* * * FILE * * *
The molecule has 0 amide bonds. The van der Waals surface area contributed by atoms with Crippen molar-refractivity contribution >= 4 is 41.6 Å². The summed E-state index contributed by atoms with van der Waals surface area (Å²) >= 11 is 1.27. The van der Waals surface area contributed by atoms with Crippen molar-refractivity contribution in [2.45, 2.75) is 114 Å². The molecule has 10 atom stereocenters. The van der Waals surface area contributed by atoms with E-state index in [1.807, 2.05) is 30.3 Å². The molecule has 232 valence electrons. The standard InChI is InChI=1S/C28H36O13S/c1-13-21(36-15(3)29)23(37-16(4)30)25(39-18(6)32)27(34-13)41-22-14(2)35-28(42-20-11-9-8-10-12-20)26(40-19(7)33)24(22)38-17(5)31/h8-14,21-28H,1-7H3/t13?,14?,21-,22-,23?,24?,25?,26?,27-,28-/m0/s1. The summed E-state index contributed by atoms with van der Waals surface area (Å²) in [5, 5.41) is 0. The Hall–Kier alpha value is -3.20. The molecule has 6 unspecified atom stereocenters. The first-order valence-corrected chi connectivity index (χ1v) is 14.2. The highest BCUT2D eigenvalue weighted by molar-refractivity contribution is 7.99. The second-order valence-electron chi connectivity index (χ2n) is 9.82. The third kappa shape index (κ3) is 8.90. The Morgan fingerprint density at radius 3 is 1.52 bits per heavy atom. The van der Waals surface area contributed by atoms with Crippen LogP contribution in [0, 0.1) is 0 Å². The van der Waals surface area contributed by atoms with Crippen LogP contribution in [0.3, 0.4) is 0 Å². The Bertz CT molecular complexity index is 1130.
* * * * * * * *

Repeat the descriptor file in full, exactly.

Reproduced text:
The molecule has 0 amide bonds. The van der Waals surface area contributed by atoms with Crippen molar-refractivity contribution >= 4 is 41.6 Å². The summed E-state index contributed by atoms with van der Waals surface area (Å²) >= 11 is 1.27. The van der Waals surface area contributed by atoms with Crippen molar-refractivity contribution in [2.45, 2.75) is 114 Å². The molecule has 10 atom stereocenters. The van der Waals surface area contributed by atoms with E-state index in [1.807, 2.05) is 30.3 Å². The molecule has 232 valence electrons. The standard InChI is InChI=1S/C28H36O13S/c1-13-21(36-15(3)29)23(37-16(4)30)25(39-18(6)32)27(34-13)41-22-14(2)35-28(42-20-11-9-8-10-12-20)26(40-19(7)33)24(22)38-17(5)31/h8-14,21-28H,1-7H3/t13?,14?,21-,22-,23?,24?,25?,26?,27-,28-/m0/s1. The summed E-state index contributed by atoms with van der Waals surface area (Å²) in [5, 5.41) is 0. The Hall–Kier alpha value is -3.20. The molecule has 6 unspecified atom stereocenters. The first-order valence-corrected chi connectivity index (χ1v) is 14.2. The highest BCUT2D eigenvalue weighted by molar-refractivity contribution is 7.99. The second-order valence-electron chi connectivity index (χ2n) is 9.82. The third kappa shape index (κ3) is 8.90. The Morgan fingerprint density at radius 3 is 1.52 bits per heavy atom. The van der Waals surface area contributed by atoms with Crippen LogP contribution in [0, 0.1) is 0 Å². The van der Waals surface area contributed by atoms with Crippen LogP contribution in [0.3, 0.4) is 0 Å². The Bertz CT molecular complexity index is 1130.